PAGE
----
Sonny Oram:   Let’s see, we did Rainbow Fashion Week in New York, and we did the Boston University Art Galleries. We did a show there that was really cool. Then over COVID, we made a virtual fashion show where people sent us videos of them walking down the runway either in their house or outside or something, and then I just strung it all together, so that was really cool, a really cool way to bring the community together.

Reddy-Best:   What did Ru study at RISD?

Sonny Oram:   Printmaking. Yeah, but at RISD, you have to learn everything. They came away with good knowledge on how to do everything.

Reddy-Best:   Then is there anything else that would be important to know about Qwear, your background or your story or the story of Qwear?

Sonny Oram:   One thing I wanted to make sure I touch upon was that we are the first space to talk about queer fashion as a health issue. I think this is really important because for me, I was really depressed before I started dressing the way I wanted to. It was just a big life changer. I know that that’s the case for a lot of people. I think that fashion, especially for queer people, is a component of health. I think that every doctor should have a rack of donated clothes in their office for people to try on.

This is true for people who are considering transitioning, but it’s also true for people who just aren’t really sure who they are yet. You can be not trans, but still need fashion to express yourself, but if you are looking at it from a trans lens, now it’s written. Now we call it socially transitioning as a part of the medical process of changing your clothes. I think before a lot of trans surgeries were approved by insurance, fashion was all people had, so it was really vital. We were the only people talking about that and naming that. Yeah, I really wanted to bring attention to that, that fashion is health. It is not just some frivolous, fun thing. It is for queer people. It is our health, and it’s our ability to move about the world safely, our ability to get jobs, our ability to basically do anything. Yeah.

Reddy-Best:   All right. Anything else you want to share?

Sonny Oram:   I’ll tell you one more quick story. It’s a shout-out to my dad. When I was in middle school, there was one day before Christmas break when they showed us movies all day long in school. I got really mad because I was really bored. First of all, I’m Jewish, so I didn’t really understand what was going on. I didn’t know what the Grinch was. It didn’t resonate with me, so I just couldn’t really relate to the movies. I got home and complained, and my dad was like, “You should write a letter to the local newspaper,” so I did. It unfortunately backfired because I didn’t think that any of the kids were reading the newspaper, but their parents were and they told my classmates about it.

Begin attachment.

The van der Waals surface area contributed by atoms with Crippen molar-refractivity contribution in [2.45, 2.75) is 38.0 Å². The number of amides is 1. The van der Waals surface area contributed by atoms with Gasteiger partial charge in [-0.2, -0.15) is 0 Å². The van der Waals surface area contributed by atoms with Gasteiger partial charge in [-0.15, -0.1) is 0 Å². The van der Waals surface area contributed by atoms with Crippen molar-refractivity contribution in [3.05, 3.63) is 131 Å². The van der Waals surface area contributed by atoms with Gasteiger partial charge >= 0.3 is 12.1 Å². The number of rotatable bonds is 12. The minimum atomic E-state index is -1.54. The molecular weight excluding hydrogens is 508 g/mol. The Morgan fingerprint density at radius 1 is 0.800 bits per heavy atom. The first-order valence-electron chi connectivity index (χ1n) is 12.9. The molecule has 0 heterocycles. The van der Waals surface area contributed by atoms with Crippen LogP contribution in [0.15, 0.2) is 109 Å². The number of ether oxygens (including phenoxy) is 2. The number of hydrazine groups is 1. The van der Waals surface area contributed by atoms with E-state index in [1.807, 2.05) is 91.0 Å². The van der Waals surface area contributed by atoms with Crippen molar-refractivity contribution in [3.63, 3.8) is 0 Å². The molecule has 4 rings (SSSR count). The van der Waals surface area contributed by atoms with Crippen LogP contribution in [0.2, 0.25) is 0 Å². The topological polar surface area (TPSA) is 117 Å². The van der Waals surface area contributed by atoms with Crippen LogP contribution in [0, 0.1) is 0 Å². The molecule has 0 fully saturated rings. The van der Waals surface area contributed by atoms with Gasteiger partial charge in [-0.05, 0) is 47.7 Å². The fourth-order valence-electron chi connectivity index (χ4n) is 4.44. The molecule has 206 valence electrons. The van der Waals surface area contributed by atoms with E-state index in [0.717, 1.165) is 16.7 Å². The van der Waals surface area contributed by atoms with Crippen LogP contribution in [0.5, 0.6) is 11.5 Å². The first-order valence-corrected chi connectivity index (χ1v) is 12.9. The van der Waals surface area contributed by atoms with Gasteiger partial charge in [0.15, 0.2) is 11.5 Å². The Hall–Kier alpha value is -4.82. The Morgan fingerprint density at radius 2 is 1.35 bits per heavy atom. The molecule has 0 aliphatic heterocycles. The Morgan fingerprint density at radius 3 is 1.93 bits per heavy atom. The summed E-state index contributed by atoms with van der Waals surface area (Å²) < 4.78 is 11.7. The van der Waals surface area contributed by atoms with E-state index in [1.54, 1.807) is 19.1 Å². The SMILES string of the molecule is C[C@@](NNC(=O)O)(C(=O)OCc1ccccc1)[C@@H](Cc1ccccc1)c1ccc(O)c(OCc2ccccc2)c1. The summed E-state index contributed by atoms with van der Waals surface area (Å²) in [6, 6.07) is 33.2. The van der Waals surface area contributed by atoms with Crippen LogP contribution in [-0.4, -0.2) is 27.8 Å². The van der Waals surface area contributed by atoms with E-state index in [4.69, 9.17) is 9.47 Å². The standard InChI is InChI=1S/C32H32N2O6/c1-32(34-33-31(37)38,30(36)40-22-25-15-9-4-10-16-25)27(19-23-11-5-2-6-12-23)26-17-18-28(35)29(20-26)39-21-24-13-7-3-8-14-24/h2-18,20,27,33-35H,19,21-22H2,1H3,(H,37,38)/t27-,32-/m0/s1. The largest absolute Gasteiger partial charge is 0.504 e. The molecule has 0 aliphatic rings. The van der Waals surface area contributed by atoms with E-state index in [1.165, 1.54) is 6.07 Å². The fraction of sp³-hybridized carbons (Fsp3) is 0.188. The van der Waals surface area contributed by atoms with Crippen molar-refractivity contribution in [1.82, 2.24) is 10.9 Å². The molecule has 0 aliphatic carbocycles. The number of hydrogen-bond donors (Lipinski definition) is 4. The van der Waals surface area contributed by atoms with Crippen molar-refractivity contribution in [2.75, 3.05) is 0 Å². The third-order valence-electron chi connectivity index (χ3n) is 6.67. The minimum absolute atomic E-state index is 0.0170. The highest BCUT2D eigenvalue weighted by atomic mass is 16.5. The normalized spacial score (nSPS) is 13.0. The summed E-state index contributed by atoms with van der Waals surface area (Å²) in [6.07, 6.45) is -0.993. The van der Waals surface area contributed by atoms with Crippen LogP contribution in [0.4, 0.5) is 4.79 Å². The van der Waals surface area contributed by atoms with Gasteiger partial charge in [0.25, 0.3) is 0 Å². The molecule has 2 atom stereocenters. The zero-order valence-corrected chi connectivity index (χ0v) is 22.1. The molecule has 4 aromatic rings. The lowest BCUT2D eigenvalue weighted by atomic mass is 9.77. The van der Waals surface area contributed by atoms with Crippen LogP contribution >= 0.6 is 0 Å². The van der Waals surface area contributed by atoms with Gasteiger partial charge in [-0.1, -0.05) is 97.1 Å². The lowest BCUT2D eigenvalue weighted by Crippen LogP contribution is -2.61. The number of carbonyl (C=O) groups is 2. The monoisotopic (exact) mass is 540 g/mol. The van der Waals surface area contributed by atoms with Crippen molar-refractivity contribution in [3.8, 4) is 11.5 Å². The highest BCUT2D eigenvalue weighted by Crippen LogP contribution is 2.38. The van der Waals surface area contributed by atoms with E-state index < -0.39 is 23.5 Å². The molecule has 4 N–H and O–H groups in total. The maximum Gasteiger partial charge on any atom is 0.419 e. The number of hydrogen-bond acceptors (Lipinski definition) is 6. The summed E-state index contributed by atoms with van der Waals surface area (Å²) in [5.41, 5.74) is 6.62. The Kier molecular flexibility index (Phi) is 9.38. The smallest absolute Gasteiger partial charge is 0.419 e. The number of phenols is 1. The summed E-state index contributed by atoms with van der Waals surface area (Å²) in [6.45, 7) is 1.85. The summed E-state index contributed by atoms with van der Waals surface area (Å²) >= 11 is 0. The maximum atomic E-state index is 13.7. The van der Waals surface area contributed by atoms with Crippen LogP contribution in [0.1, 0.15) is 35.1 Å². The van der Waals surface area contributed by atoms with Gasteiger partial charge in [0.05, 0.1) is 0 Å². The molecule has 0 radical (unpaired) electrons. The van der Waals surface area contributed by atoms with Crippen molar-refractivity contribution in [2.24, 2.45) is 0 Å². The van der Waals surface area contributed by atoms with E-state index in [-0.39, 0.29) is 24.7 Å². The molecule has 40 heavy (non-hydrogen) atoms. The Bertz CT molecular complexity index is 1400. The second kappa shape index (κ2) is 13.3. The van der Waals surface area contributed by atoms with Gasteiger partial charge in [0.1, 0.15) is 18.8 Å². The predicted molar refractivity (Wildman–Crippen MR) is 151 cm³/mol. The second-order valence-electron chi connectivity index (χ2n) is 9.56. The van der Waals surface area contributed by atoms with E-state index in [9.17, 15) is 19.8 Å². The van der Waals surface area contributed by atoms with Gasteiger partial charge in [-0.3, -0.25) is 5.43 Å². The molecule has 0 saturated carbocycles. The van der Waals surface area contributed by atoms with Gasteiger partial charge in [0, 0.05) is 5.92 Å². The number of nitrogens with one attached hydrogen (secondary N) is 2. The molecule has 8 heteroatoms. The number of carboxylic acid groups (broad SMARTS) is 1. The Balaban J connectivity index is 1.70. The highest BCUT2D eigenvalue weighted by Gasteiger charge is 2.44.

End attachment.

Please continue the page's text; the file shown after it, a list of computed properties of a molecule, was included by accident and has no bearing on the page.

Then they got super anti-Semitic. They were like, “Just because you hate Christmas doesn’t mean you have to take away the fun for the rest of us.” Even though it backfired, it taught me a very important lesson that when there’s something that you think should change, no one’s going to do it for you. You have to use your voice to make that change happen. My dad is an activist. He goes to protests all the time. His mom, my grandma was an activist, too. I think it was really passed down to me, that message of, make the change that you want to happen. I think it was with that attitude that I thought that I could do Qwear and actually make a difference. Also, to my credit, they did not show movies all day next year.


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21st Century Queer Fashion Brands Copyright © 2020 by Kelly L. Reddy-Best & Dana Goodin is licensed under a Creative Commons Attribution-NonCommercial-NoDerivatives 4.0 International License, except where otherwise noted.